By Joe Strange
So here’s the thing, recently Neil Blomkamp has placed his upcoming Alien 5 (Which I’m really hoping isn’t the title: Alien, Aliens, Alien 3, Alien Resurrection-One of these things doesn’t belong here) on the existing Alien timeline, his entry into the series will take place after Aliens, the second in the series and one of the best sequels of all time.
I’m not actually going to talk about Alien 5 all that much, though I will say that I’m cautiously excited; I loved Blomkamps directorial debut District 9, but I wasn’t too keen on Elysium, and, in case you guys didn’t know, I really, really love the first two Alien films, so someone who’s batting 50/50 (is that the right vernacular? I’ve no idea) in charge of doing what Prometheus couldn’t does make me a little nervous.
Now, with my own trepidation out of the way, I’d like to jump back to 1986. James Cameron’s Aliens hits cinemas, a sequel to Ridley Scott’s incredibly paced, unbelievably atmospheric and damn good film Alien from 7 years before.
Alien was a tense, terrifying, butt-hole clenching horror, but more than that it was an incredible slow burn, that built everything up to a fantastic finale. So it was a bold, a very bold, move for James Cameron to turn around and say ‘What if, now hear me out, what if, it was an action movie?’
But boy did that pay off? To this day that original/sequel combination is my favourite choice for a tandem series watch, and you guys know how much I love superhero movies.
There’s this unspoken understanding that a sequel should be of the same genre of the original, to highlight the awesomeness of the first instalment you should have similar events happening, except they should be bigger, better and with references to the original. This is actually played both with and to in 22 Jump Street. The sequel to 21 Jump Street plays out a lot like the original, there’s a lot of the same ideas and themes going through the sequel, though some of the places are swapped (again) but more importantly all of these things are bigger, better and (as the film likes to remind you) more expensive.
What Aliens got right wasn’t what you’d assume makes for a great sequel. This isn’t just the story of one woman surviving a terrifyingly efficient killing machine, there are more players, more pieces and more enemies. In that sense, the sequel to Alien actually acts like a sequel, (How do you counter more aliens? With more guns,) but in doing this it’s no longer the same film as Alien.
It becomes an action movie, but thanks to the development of Ripley’s character, the shift towards a maternal focus (for, strangely, both the antagonist and protagonist) and a familiar atmosphere, setting and enemy makes it abundantly clear that this is the next step in the franchises evolution.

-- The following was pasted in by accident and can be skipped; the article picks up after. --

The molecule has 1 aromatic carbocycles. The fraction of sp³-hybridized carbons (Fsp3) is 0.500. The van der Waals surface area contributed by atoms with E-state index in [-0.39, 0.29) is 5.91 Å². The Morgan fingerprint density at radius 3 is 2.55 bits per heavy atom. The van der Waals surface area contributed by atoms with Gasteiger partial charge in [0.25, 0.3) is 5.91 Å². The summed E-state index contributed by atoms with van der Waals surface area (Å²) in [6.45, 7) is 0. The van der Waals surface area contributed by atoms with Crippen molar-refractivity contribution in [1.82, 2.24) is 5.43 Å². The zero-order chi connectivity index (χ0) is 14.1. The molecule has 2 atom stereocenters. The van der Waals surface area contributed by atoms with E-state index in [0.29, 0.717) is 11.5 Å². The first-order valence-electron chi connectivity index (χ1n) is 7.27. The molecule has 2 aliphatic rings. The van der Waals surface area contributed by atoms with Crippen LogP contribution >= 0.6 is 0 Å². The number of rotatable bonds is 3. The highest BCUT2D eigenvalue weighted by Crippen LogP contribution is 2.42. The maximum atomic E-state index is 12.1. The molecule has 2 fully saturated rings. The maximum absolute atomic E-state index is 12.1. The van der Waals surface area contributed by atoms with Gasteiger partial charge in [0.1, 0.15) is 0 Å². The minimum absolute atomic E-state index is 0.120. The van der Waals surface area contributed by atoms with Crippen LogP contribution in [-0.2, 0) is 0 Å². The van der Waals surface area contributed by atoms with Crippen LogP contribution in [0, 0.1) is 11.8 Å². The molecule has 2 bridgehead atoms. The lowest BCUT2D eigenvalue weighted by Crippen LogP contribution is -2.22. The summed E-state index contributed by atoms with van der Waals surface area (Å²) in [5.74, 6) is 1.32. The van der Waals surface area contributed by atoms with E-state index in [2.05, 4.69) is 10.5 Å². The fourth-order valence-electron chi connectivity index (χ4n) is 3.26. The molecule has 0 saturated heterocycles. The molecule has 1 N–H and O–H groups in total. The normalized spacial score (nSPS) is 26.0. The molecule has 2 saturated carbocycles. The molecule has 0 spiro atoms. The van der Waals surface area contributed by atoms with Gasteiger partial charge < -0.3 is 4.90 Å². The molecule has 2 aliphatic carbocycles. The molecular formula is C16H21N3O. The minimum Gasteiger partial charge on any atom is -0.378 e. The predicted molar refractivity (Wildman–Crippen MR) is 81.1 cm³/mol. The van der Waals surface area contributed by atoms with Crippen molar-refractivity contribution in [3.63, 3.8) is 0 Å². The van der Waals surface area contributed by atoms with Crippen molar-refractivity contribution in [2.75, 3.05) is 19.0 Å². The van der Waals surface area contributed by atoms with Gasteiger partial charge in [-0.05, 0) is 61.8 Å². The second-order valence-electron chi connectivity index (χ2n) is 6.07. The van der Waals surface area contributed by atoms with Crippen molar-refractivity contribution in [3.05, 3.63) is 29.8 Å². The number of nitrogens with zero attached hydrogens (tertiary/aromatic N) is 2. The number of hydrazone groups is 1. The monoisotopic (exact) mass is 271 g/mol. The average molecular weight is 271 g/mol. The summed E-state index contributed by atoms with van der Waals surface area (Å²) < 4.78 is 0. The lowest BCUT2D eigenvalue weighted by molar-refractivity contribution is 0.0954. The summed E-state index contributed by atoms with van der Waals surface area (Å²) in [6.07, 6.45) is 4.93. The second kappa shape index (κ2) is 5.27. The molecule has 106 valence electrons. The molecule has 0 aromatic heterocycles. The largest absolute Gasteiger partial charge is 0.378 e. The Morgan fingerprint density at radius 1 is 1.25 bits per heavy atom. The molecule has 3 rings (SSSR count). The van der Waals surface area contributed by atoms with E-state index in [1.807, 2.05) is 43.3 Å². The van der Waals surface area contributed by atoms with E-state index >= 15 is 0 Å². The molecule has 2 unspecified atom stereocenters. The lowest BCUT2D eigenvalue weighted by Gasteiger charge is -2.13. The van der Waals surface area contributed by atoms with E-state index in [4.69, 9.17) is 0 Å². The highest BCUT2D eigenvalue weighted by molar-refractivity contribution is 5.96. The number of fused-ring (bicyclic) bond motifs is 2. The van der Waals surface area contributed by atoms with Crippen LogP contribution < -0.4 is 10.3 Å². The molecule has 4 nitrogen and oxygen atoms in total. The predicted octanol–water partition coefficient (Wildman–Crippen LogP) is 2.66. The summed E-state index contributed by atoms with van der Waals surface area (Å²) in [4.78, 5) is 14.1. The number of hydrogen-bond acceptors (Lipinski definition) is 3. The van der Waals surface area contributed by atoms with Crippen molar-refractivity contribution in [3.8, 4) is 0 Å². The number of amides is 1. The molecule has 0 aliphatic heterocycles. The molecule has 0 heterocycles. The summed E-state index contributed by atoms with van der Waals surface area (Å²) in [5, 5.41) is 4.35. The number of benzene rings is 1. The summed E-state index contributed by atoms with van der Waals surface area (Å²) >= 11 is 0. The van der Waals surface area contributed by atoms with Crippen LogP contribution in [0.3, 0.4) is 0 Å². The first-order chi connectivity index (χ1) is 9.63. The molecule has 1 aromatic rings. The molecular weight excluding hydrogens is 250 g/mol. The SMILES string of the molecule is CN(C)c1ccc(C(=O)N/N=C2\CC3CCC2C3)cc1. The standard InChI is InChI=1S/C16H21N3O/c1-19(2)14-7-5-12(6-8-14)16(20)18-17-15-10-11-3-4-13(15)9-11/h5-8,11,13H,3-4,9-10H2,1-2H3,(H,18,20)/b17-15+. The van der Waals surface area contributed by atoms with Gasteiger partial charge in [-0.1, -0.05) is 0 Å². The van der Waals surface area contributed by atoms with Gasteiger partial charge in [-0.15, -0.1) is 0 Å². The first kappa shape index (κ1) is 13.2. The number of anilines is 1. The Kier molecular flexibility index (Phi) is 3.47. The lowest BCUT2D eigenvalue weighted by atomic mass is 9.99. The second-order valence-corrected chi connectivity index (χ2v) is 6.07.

But Aliens isn’t the only example (thank god) of a series making a departure from its roots to further the story, characters or themes.
Iron Man 2 is the least successful in the Iron Man trilogy, and I believe that in part that’s because it’s very similar to the original, it plays out in a very familiar way. Hell, even the big bad at the end is a dude in a suit that’s a Stark design. The difference? It’s bigger, there are more players, and it’s all more expensive.
Jump forward to Iron Man 3, the most successful of the trilogy, and it’s a total departure from the first two. The big bad isn’t a dude in a suit, it’s the absolute opposite, it’s dudes who can tear the suits apart. Of course, there are the obligatory ‘more players, bigger, more expensive’ change, but they’re a different kind of antagonist, and this is a different story. Iron Man 3 isn’t just about Stark being in a suit and being held accountable for his past, it’s about him finally overcoming his past, and realising that beneath that armour he’s still Iron Man. All this wrapped in a story that is much more personal than Iron Man 2, and has much more of an investigation feel.
In the Marvel vein, I couldn’t forget to mention Captain America: The Winter Soldier. You see, Captain America: The First Avenger had audiences split, some loved it for the refreshing tone and 40’s setting, it was more heartfelt than the other Marvel films we had seen up until that point. But there were complaints of it being boring, dragging on and I once heard someone saying that the love story was the weakest out of Iron Man, Thor and itself. (Seriously?).
But Cap 2 not only turned the entire Marvel Universe upside down, with the revelation that Hydra is alive and well, it didn’t retell the same story like Iron Man 2 did. Instead it was the progression of Steve Rogers, a lad who longed to be part of something bigger, to be part of the country’s security in the original, comes out of the sequel cautious of organisations, betrayed and a little confused. It’s a great sequel because it tells a further story, instead of just retelling the same one again.
And at the end of the day, we want sequels to do just that, to build on the world, the characters and the story that we fell in love with, not just tell it again, I mean come on, this is the era of Netflix and DVDs, we can just rewatch the original if that’s what we wanted.
So what about you? What are some of your favourite sequels? What makes a good sequel to you? Or are you completely anti-sequel all together? Leave a comment below!